I lay in bed this morning listening to the wind on the face of the house, slamming the window in Katy’s room against it’s frame, and feeling euphoric about having shelter. The feeling was even more heightened after I’d gone outside to feed Ship-Ahoy (I finally bought seed for him rather than giving him a daily share of my porridge oats). It’s gusting up to 40mph today, and overnight has swung from a broadly northerly direction round to a South-Easterly. The ferries are on alert.
My plan today is to go to North Harbour (a ten minute walk) at low tide – that’s at 12.30pm today – and see if I can reach, or just spot, some driftwood that, apparently, has been washed-up on a small island off Gometra called Eilean Dioghtum. On a calmer day I might be able to get across and fetch some.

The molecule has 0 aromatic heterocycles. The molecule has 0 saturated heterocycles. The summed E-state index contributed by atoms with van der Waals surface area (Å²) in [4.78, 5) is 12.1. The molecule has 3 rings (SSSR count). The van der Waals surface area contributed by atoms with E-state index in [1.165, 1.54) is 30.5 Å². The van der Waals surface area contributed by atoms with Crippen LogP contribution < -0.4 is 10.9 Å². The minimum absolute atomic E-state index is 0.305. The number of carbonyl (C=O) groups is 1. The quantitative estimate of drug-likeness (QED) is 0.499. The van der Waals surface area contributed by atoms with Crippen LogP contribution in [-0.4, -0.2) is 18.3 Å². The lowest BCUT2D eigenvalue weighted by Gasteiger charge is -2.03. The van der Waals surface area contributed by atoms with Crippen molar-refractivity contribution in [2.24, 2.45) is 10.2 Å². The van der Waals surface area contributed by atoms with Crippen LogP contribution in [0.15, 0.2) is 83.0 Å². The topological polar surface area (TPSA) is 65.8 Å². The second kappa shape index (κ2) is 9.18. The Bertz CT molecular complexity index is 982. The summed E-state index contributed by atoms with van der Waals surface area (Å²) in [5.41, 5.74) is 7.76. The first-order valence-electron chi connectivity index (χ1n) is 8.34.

Anyhow, back to my euphoria!
I’ve always enjoyed listening to storms, but not with the amazement and sense of involvement that I have here. What I’ve concluded is that the sheer blessing of having shelter is most powerful when I’m on the very brink of being unsheltered. Single-paned windows and permeable walls, paradoxically, help me to feel sheltered, whereas in weather-tight buildings there’s no contrast: nothing to feel relieved from nor thankful for. Maybe my passion for tents and bivouacs has the same root feeling.
Someone asked me why I saw doing my Expedition from the Backdoor as an answer to infirmity, even increasing my pain in the process, and these thoughts about shelter give me a more of a handle on the answer. The vitality that pain saps away takes even more exposure to the elements to be re-kindled.
Nature knows us best and helps us most.